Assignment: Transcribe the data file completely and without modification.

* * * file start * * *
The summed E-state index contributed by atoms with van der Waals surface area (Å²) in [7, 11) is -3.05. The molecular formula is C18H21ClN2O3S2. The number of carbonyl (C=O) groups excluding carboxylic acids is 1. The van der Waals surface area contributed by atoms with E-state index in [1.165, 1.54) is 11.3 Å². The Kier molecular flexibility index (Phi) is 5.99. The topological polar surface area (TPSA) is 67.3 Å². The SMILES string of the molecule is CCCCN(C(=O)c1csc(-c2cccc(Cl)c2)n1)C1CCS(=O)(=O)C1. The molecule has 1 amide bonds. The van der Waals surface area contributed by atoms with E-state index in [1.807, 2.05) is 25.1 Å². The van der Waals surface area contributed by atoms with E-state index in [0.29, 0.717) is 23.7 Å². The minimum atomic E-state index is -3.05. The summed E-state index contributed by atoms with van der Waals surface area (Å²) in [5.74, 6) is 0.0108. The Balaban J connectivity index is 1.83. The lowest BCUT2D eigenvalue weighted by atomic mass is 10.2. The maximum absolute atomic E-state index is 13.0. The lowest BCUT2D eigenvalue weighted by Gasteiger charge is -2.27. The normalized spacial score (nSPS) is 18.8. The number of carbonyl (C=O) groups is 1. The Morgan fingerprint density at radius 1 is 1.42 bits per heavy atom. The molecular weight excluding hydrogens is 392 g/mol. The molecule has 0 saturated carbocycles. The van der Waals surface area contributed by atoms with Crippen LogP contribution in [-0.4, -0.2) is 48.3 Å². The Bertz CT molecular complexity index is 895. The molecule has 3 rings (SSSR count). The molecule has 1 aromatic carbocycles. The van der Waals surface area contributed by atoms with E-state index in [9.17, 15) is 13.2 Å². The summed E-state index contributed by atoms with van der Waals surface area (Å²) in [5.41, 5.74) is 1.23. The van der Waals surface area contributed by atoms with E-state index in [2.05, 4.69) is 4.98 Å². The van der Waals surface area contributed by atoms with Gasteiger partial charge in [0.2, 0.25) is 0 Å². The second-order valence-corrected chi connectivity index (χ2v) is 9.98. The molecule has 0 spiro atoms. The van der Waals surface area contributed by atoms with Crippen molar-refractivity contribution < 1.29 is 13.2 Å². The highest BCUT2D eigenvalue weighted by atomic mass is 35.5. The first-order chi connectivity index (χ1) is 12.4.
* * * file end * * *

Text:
The summed E-state index contributed by atoms with van der Waals surface area (Å²) in [7, 11) is -3.05. The molecular formula is C18H21ClN2O3S2. The number of carbonyl (C=O) groups excluding carboxylic acids is 1. The van der Waals surface area contributed by atoms with E-state index in [1.165, 1.54) is 11.3 Å². The Kier molecular flexibility index (Phi) is 5.99. The topological polar surface area (TPSA) is 67.3 Å². The SMILES string of the molecule is CCCCN(C(=O)c1csc(-c2cccc(Cl)c2)n1)C1CCS(=O)(=O)C1. The molecule has 1 amide bonds. The van der Waals surface area contributed by atoms with E-state index in [1.807, 2.05) is 25.1 Å². The van der Waals surface area contributed by atoms with E-state index in [0.29, 0.717) is 23.7 Å². The minimum atomic E-state index is -3.05. The summed E-state index contributed by atoms with van der Waals surface area (Å²) in [5.74, 6) is 0.0108. The Balaban J connectivity index is 1.83. The lowest BCUT2D eigenvalue weighted by atomic mass is 10.2. The maximum absolute atomic E-state index is 13.0. The lowest BCUT2D eigenvalue weighted by Gasteiger charge is -2.27. The normalized spacial score (nSPS) is 18.8. The number of carbonyl (C=O) groups is 1. The Morgan fingerprint density at radius 1 is 1.42 bits per heavy atom. The molecular weight excluding hydrogens is 392 g/mol. The molecule has 0 saturated carbocycles. The van der Waals surface area contributed by atoms with Crippen LogP contribution in [-0.4, -0.2) is 48.3 Å². The Bertz CT molecular complexity index is 895. The molecule has 3 rings (SSSR count). The molecule has 1 aromatic carbocycles. The van der Waals surface area contributed by atoms with E-state index in [9.17, 15) is 13.2 Å². The summed E-state index contributed by atoms with van der Waals surface area (Å²) in [5.41, 5.74) is 1.23. The van der Waals surface area contributed by atoms with E-state index in [2.05, 4.69) is 4.98 Å². The van der Waals surface area contributed by atoms with Gasteiger partial charge in [0.2, 0.25) is 0 Å². The second-order valence-corrected chi connectivity index (χ2v) is 9.98. The molecule has 0 spiro atoms. The van der Waals surface area contributed by atoms with Crippen molar-refractivity contribution < 1.29 is 13.2 Å². The highest BCUT2D eigenvalue weighted by atomic mass is 35.5. The first-order chi connectivity index (χ1) is 12.4.